Ultimately, the most sensible long-term plan is to have the 540 become the 520 core route (with a transfer to Link to reach downtown), and the 255 be truncated to a local feeder route, or eliminated entirely. There are several carrots and sticks that will be nudging the calculations in that direction that haven’t happened yet. U-link opening is one. But there are others. For instance:
        – In 2023, all-day Link frequency between the UW and downtown will improve from 10 minutes to 5 minutes
        – In 2017, buses will be kicked out of the downtown tunnel, increasing congestion on surface streets
        – Eventually, Montlake Freeway Station will permanently close. Meanwhile, the Montlake lid will have HOV ramps to/from 520, bypassing the usual congestion associated with the exit.
        – Traffic on I-5 between 520 and downtown will continue to get worse at all times of day.

        Considering all of these things, the eventual replacement of the 255 with the 540 is not a matter of “if” but “when”. If not in 2017, 2023 at the latest.

  6. Hey, BenP, and also Mic, who’ll really like this one, There’s a movie called “Wild”-or “Savage Tales” tales that prove how pathetically trailing the US is in corruption, including parking police. But also defense of our personal parking lot rights.

    Note- the Argentine Constitution stipulates the right and duty to carry everything rusty, sharp, or much worse. Or, if you’re a bride whose husband cheats on her at their own wedding, the weapon of legal divorce knowledge that makes him throw up off the balcony in terror.

    Don’t take along impressionable children if you want to live. But could be valuable information if you want to put, right beside your neighbor’s business, a parking lot that will swiftly produce a vacancy.


  7. I’m often amazed at how the proximity of trees to the roadway is never blamed for making the road unsafe. A driver sees me a row of trunks unless someone is at the curb line. The streetlights are up in the tree canopies so light doesn’t hit the street several months a year. I tire of the City always blaming errant drivers but never facing their own contribution to the problem.

    1. Lots of them, in fact. Growing limbs account for most of the de-wires on straight sections when the line crew doesn’t trim them in the spring.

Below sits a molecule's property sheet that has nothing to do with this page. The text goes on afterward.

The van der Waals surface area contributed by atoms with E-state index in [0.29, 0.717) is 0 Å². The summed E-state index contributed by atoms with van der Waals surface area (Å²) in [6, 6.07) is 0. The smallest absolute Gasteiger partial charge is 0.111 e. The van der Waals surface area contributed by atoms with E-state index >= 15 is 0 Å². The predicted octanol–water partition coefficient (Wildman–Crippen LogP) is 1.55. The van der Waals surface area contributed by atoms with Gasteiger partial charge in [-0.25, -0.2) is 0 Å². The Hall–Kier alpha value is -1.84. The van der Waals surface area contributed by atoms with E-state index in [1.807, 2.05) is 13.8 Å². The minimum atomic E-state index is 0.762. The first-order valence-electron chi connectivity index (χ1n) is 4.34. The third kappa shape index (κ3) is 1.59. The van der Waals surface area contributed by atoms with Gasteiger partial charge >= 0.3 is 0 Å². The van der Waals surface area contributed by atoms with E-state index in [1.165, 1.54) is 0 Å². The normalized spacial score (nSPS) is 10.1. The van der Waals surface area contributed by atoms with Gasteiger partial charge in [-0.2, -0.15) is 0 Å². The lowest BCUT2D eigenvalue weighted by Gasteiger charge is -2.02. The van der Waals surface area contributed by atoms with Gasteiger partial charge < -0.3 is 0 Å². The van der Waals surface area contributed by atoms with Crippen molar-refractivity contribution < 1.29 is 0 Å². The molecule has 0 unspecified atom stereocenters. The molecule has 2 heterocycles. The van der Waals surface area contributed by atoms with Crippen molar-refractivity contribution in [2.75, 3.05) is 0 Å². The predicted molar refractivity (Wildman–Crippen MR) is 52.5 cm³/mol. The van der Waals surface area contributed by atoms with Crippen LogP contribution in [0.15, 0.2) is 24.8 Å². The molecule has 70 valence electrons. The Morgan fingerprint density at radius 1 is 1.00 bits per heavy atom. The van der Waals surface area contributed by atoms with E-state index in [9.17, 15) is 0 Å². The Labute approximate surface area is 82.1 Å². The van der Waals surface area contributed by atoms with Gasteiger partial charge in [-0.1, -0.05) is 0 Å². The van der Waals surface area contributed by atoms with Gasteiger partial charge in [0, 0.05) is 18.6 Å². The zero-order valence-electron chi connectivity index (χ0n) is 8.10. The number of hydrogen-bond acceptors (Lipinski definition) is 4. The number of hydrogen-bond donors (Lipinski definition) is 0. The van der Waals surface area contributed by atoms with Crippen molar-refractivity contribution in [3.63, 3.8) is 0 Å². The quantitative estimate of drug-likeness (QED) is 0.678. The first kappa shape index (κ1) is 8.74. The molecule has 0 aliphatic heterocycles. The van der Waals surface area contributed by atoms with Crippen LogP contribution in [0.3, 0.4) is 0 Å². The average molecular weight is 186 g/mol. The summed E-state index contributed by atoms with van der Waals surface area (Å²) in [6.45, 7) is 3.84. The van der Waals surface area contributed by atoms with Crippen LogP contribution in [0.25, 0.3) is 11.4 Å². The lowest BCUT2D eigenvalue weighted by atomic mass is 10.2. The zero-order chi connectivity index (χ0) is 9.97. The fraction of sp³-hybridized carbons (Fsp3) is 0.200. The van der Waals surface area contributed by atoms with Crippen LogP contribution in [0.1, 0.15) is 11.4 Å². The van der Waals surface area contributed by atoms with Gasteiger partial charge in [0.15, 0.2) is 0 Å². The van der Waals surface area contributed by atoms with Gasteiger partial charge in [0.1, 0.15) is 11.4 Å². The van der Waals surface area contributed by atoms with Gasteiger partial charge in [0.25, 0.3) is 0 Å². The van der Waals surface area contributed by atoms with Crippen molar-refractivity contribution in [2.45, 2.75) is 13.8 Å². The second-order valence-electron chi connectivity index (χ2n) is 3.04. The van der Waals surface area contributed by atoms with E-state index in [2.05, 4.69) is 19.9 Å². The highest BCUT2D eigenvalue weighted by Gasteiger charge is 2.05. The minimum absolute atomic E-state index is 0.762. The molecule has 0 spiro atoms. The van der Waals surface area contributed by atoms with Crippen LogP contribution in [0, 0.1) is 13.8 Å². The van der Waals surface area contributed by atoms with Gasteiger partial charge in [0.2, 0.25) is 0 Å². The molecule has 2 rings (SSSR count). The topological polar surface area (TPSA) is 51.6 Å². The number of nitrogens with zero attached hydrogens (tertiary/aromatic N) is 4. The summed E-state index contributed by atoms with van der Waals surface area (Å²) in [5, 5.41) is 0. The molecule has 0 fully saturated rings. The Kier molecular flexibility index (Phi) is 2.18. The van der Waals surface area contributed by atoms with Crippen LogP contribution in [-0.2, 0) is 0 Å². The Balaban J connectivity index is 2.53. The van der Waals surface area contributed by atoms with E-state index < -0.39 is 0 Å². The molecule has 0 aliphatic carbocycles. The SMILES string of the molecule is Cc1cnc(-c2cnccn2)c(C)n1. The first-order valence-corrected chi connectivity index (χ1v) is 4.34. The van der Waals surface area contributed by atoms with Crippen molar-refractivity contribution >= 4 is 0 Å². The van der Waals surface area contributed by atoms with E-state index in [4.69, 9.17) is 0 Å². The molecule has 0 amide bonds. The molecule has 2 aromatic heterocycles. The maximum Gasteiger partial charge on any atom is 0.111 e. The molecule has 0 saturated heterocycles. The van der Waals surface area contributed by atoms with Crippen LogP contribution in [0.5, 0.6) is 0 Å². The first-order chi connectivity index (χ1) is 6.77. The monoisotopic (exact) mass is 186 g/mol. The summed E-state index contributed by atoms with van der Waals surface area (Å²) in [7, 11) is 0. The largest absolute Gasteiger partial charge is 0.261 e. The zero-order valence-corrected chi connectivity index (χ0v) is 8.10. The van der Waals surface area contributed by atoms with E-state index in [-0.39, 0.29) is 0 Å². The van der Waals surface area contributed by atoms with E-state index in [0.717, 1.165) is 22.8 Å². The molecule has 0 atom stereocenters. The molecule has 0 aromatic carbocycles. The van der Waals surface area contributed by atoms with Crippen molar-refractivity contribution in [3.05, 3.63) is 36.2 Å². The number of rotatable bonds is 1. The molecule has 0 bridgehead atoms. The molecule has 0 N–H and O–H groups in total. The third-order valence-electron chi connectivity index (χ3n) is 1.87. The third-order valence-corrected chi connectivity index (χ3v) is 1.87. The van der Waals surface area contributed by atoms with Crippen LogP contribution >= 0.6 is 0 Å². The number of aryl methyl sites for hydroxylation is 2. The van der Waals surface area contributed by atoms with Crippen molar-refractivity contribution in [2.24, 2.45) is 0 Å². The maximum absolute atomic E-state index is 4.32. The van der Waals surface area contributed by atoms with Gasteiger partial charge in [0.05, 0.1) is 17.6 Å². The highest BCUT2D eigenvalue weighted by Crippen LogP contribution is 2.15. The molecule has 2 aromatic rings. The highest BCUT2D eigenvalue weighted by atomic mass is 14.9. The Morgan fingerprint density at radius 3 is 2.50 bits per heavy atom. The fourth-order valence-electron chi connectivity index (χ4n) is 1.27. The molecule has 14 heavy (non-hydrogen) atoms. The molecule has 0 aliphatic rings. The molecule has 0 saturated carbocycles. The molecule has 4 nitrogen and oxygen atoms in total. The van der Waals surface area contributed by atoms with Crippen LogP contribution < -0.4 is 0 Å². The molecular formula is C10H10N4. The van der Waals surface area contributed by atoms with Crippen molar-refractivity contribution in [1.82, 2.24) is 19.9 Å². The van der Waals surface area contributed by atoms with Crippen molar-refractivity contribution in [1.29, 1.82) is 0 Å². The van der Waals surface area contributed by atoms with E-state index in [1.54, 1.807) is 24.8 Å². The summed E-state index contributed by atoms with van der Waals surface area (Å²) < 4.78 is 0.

2. Good point. Especially planting trees near intersections.

      The same problem occurs with rows of tall vehicles (trucks and SUVs) parked at the curb. A pedestrian can step out between or behind them and drivers (especially in cars that are lower to the ground) have limited sightlines until they are very close.

      1. The trees are beautiful, so I would not suggest taking them all. Still, SDOT should determine how much reaction time it takes to stop for a crosswalk, and selectively remove some trees too close to pedestrian crossings. Then, SDOT should push a pedestrian-level lighting system rather than have one hidden in the canopy.

        I would have no issue with parking removal. Perhaps a peak-period transit lane with parking at other times could work. Some of the bulb-outs also seem out of place, and a planted center low shrub (lavender?) median every few blocks may also set a slower mood for drivers.

        In short, a good traffic calming plan on a busy street needs a thorough and coordinated streerscsping plan to make that street work better.

      1. Is that type of information really poster-worthy outside the train itself?? The poster I saw was in my apt bldg.

      2. I may have guessed the meaning wrong, but if I got it right, it does seem an odd place for the information.

  8. For those that visit Portland on occasion and have an iPhone, please be aware that PDXbus went through a significant revision that is now available for download.

  9. As someone who walks along this stretch every day with a 3 year old*, I give a hearty F-U to all those complaining about not being to speed through my neighborhood. Before the safety improvements we had 3 cars bulldoze into buildings within a year (one actually pinned a family against the wall). There have been none since the improvements.

    As to traffic diverting to MLK, that is a good thing. MLK was recently rebuilt to higher safety standards and since it has a median, crossing distance is much shorter for pedestrians.

    *my son goes to Seed of Life daycare, on Rainier right across from the Library.

    1. +1

      Walking around Hillman City and Columbia City is so much more pleasant now. I could care less about a driver who can’t go 45 MPH now down Rainier.

  10. I agree with everyone who rightly describes this as a safety project. Outside of the W.Seattle Fwy, Aurora, W/E. Marginal Way, and parts of Airport Way, I don’t really see how anyone could believe 30+ is acceptable. Even parts of Madison (especially East) are infected with unsafe speeds. I say road diets PLUS speed bumps and traffic circles in the problem areas. As a society we apparently either have to physically restrain drivers through infrastructure or make getting a driver’s license as hard as it is in Sweden et al…and I doubt the latter will every happen.


    In my e-mail today:

    A high wide warning is in effect on both the North and Southlines this evening. All Sounder trains are required to reduce their speeds. This will cause approximately 20 – 30 minute delays to all south trains this afternoon between Seattle and Lakewood. And approximately 15 minute delays on the north trains between Seattle and Everett.

    The speed reductions will cause delays in transit and are approximate. Riders should still arrive to the Station platform prior to the scheduled departure times.

    Yup, you’re still paying for this… and about to pay for Paine Field light rail with limited guarantee of good buses feeding the terminal(s). Let’s say Sounder OR Light Rail.